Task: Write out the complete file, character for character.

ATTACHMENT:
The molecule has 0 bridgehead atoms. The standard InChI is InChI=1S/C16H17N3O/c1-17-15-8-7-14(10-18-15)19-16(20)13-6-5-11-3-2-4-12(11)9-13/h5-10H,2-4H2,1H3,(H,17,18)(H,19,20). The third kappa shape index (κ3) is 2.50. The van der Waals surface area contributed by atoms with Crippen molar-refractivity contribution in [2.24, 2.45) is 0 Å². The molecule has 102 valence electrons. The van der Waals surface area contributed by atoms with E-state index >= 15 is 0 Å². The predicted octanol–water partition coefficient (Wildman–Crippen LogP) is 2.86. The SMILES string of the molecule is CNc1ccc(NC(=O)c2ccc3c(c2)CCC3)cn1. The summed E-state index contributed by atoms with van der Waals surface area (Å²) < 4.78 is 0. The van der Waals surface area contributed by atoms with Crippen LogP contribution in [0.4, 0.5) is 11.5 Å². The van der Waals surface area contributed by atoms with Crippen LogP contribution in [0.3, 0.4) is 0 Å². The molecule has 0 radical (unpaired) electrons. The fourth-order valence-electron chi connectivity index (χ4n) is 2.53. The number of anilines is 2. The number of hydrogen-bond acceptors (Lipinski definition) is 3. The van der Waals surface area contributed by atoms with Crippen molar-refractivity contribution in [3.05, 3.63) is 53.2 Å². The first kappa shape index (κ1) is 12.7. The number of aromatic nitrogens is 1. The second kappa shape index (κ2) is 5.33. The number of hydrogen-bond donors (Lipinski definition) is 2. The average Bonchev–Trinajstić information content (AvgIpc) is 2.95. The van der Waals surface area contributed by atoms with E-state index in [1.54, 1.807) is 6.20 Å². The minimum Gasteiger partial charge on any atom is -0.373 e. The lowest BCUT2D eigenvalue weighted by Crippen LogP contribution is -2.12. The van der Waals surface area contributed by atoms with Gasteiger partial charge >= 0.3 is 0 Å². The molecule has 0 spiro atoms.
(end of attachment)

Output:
The molecule has 0 bridgehead atoms. The standard InChI is InChI=1S/C16H17N3O/c1-17-15-8-7-14(10-18-15)19-16(20)13-6-5-11-3-2-4-12(11)9-13/h5-10H,2-4H2,1H3,(H,17,18)(H,19,20). The third kappa shape index (κ3) is 2.50. The van der Waals surface area contributed by atoms with Crippen molar-refractivity contribution in [2.24, 2.45) is 0 Å². The molecule has 102 valence electrons. The van der Waals surface area contributed by atoms with E-state index >= 15 is 0 Å². The predicted octanol–water partition coefficient (Wildman–Crippen LogP) is 2.86. The SMILES string of the molecule is CNc1ccc(NC(=O)c2ccc3c(c2)CCC3)cn1. The summed E-state index contributed by atoms with van der Waals surface area (Å²) < 4.78 is 0. The van der Waals surface area contributed by atoms with Crippen LogP contribution in [0.4, 0.5) is 11.5 Å². The van der Waals surface area contributed by atoms with Crippen LogP contribution in [0.3, 0.4) is 0 Å². The molecule has 0 radical (unpaired) electrons. The fourth-order valence-electron chi connectivity index (χ4n) is 2.53. The number of anilines is 2. The number of hydrogen-bond acceptors (Lipinski definition) is 3. The van der Waals surface area contributed by atoms with Crippen molar-refractivity contribution in [3.05, 3.63) is 53.2 Å². The first kappa shape index (κ1) is 12.7. The number of aromatic nitrogens is 1. The second kappa shape index (κ2) is 5.33. The number of hydrogen-bond donors (Lipinski definition) is 2. The average Bonchev–Trinajstić information content (AvgIpc) is 2.95. The van der Waals surface area contributed by atoms with E-state index in [1.54, 1.807) is 6.20 Å². The minimum Gasteiger partial charge on any atom is -0.373 e. The lowest BCUT2D eigenvalue weighted by Crippen LogP contribution is -2.12. The van der Waals surface area contributed by atoms with Gasteiger partial charge >= 0.3 is 0 Å². The molecule has 0 spiro atoms.